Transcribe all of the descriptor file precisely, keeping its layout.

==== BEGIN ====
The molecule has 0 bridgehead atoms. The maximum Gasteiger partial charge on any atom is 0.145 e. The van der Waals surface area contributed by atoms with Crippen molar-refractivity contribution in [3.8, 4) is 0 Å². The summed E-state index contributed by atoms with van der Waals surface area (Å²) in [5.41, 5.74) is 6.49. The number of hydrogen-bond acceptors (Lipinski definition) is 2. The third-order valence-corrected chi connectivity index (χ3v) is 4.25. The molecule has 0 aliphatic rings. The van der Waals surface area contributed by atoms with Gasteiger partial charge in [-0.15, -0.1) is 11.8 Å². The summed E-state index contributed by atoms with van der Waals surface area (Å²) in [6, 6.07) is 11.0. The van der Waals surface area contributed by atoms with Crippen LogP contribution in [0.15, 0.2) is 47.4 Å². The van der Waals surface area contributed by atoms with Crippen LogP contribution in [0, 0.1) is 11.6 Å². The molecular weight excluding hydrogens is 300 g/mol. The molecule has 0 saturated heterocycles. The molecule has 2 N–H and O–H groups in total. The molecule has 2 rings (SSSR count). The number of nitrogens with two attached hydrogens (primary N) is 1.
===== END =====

The molecule has 0 bridgehead atoms. The maximum Gasteiger partial charge on any atom is 0.145 e. The van der Waals surface area contributed by atoms with Crippen molar-refractivity contribution in [3.8, 4) is 0 Å². The summed E-state index contributed by atoms with van der Waals surface area (Å²) in [5.41, 5.74) is 6.49. The number of hydrogen-bond acceptors (Lipinski definition) is 2. The third-order valence-corrected chi connectivity index (χ3v) is 4.25. The molecule has 0 aliphatic rings. The van der Waals surface area contributed by atoms with Gasteiger partial charge in [-0.15, -0.1) is 11.8 Å². The summed E-state index contributed by atoms with van der Waals surface area (Å²) in [6, 6.07) is 11.0. The van der Waals surface area contributed by atoms with Crippen LogP contribution in [0.15, 0.2) is 47.4 Å². The van der Waals surface area contributed by atoms with Crippen LogP contribution in [0, 0.1) is 11.6 Å². The molecular weight excluding hydrogens is 300 g/mol. The molecule has 0 saturated heterocycles. The molecule has 2 N–H and O–H groups in total. The molecule has 2 rings (SSSR count). The number of nitrogens with two attached hydrogens (primary N) is 1.